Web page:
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Cognate with Japanese くも (kumo, "cloud") and Chinese (yún, OC *ɢʷɯn, "cloud")?

Definition of (yún, OC *ɢʷɯn) in Hanyu Da Cidian:

  1. “雲”的古字。
  2. 周旋;回旋。
    《詩‧小雅‧正月》:“洽比其鄰,昏姻孔云。” 毛傳:“云,旋也。”
    《管子‧戒》:“故天不動,四時云下而萬物化。” 尹知章注:“云,運動貌也。” 劉勣補注:“云,周旋也。”
  3. 指旋歸,歸附。
  4. 說。
    《書‧微子》:“我舊云刻子,王子弗出,我乃顛隮。” 陸德明釋文引馬融云:“云,言也。”
  5. 有。


  1. (the ancient form of "", "cloud")
  2. (to gyrate, to whirl) -- this seems to be source of 구름 too: 구르다 (gureuda, "to roll (over and over)") and the nominalisation suffix (-m).
  3. (to return, to submit to another)
  4. (to say, to speak) -- cognate with (yuē, OC *ɢʷad, "(obsolete) to speak"). Resembles Korean 가로다 (garoda, "(obsolete) to say"), with exactly the same meaning as 曰.
  5. (to have) -- cognate with (yǒu, OC *ɢʷɯʔ, "to have"). Resembles Korean 가지다 (gajida) ~ 갖다 (gatda, "to have").

Hbrug 22:14, 5 November 2011 (UTC)

Are you also comparing the native Korean terms with other language groups such as the Manchurian/Tungusic ones and Siberian/Altaic ones, or even Mongolian? For basic vocabulary, it seems that Korean may have some elements of these languages. But many of these may not be well documented (and many kingdoms in these areas have come and gone, and not much of their languages survives). 23:40, 5 November 2011 (UTC)
The Turkic root for "cloud" is *bulu: Turkish bulut; The Mongolic root is *ḕŋV: written Mongolian egüle. Korean gureum ("cloud") may be compared with Manchu xelǝmǝn (spoken)/xelme (literary) ("shadow"), Turkish gölge ("shadow"), Yakut külük ("shadow"), Uyghur kölɛŋgɛ ("shadow"), which, when compared with Tibetan sgrib pa ("to cloud, dark"), sgril ba ("to roll, whirl"), dkrigs pa, ‘khrigs ("to come together like clouds"), seems plausible. The Tibetan word for "cloud" is sprin (no cognate in Tibeto-Burman or Chinese). The Tibeto-Burman root for cloud is *r-muw ("cloud, sky, fog", comparable to (*mrɯː, "dimness, haze") or (*mogs, "fog")), which looks awfully like Proto-Mon-Khmer *mhuəl ~ mhəl ("cloud"): Viet. mây ("cloud"). Hbrug 00:16, 6 November 2011 (UTC)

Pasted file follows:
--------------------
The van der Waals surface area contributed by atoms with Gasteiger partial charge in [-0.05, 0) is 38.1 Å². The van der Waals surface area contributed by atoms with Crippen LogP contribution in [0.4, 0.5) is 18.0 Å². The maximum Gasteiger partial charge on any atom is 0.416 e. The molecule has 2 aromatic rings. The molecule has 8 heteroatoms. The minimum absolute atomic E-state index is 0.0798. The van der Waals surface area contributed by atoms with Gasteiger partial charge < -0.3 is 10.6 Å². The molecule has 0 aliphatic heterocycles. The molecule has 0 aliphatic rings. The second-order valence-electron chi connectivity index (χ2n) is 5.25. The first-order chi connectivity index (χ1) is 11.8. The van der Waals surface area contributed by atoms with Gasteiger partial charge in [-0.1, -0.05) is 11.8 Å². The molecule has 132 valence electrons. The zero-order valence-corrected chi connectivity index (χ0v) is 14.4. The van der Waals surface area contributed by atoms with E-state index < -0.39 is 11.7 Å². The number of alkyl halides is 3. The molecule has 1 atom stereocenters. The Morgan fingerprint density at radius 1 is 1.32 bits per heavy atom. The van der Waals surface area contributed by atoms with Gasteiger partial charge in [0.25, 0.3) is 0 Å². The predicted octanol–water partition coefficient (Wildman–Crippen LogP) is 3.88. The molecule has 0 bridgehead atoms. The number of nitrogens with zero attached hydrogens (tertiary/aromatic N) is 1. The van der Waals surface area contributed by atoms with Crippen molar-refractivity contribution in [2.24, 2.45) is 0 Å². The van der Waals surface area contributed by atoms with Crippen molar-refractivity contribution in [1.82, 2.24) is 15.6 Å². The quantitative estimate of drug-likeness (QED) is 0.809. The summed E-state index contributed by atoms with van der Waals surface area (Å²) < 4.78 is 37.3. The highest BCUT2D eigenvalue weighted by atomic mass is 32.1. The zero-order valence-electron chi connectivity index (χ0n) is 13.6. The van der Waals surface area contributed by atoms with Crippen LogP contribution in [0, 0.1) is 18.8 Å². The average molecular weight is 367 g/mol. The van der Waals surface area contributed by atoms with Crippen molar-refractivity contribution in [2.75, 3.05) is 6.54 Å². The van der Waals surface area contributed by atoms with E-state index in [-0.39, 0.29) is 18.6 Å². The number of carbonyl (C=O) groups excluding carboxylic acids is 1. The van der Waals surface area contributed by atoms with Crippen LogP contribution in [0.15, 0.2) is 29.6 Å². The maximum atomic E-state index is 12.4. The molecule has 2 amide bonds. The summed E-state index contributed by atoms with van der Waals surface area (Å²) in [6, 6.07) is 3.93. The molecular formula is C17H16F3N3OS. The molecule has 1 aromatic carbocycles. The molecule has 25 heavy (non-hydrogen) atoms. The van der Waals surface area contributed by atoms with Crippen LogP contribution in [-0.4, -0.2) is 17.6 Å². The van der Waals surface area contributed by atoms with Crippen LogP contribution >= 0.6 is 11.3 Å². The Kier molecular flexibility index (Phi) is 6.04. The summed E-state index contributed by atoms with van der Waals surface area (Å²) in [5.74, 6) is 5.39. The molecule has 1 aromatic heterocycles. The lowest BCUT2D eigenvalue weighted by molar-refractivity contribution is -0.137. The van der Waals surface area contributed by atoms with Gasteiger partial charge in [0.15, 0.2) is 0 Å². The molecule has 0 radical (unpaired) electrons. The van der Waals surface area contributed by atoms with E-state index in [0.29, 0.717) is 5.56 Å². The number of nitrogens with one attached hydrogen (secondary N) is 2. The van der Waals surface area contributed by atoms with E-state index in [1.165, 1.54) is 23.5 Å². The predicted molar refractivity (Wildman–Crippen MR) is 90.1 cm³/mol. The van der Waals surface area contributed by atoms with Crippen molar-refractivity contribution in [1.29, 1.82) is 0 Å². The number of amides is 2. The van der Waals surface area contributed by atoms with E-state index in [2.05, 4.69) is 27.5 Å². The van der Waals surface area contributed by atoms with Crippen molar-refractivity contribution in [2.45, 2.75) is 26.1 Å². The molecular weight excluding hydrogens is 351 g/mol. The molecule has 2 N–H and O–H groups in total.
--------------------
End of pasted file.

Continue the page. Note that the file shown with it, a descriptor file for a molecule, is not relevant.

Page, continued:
• Korean 구름 (gureum, cloud) seems to be the gerund form of verb 구르다 (kureuda, to roll, to wind, intransitive; alt form 굴다, stem "geul-"). This appears the be related to Japanese 繰る (kuru, to roll, to wind, transitive; phonetic root "kur-"), and the morpheme ころ (koro) related to "rolling", as seen in words such as ころころ (korokoro, onomatopoeia for "rolling") or 転ぶ (korobu, to fall over, to tumble).
  • More speculatively, there's a semantic cluster in Japanese that might be related.
  • (kumo, cloud)
  • (kura, darkness)
  • 暗い (kurai, dark, dim, adj.)
  • 暗む (kuramu, to darken, to dim)
  • 暗る (kuru), obsolete for 暗れる (kureru, to become dark of mood)
  • 暮る (kuru), obsolete for 暮れる (kureru, to become dark in the absence of light)
  • (kuro, the color black)
  • 黒い (kuroi, black, adj.)
  • 黒む (kuromu, to blacken)
The color black in Korean is 검정 (geomjeong); the second syllable here looks like it might be a suffix from (jeong, really), suggesting that 검 (geom) is the underlying morpheme; this seems to appear in the Korean word for spider, 거미 (geomi). The Japanese for spider is similar, 蜘蛛 (kumo), identical in pronunciation to the word for "cloud".
  • (Japanese sources give various etymologies for kumo "spider", none conclusive. Theories include, among others, 1) an extension from 籠る (komoru, to hide inside something); 2) (kumo, cloud), from the way the webs look a bit like clouds; 3) an extension from 組む (kumu, to assemble, to grapple with), from the way spiders weave their webs and catch things.)
The Korean morpheme 검 (geom) also seems related to (gom, bear, the animal), which is also an obsolete word for "hole". This is similar to the Japanese (kuma, bear, the animal), which is paired with (kuma), a word of the same reading that means "hole, dark place, recess; shadow".
  • (Japanese sources are again undecided, listing possible derivations including, among others, 1) (kuma, a dark hole, a recess), from the way that bears hole up in dens; 2) 組む (kumu, to grapple with), from the way bears will attack; 3) (kuma, a recessed or bent shape), referring to the crescent-moon coloration pattern common to some bears.)
-- Cheers, Eiríkr Útlendi │ Tala við mig 23:53, 5 June 2012 (UTC)
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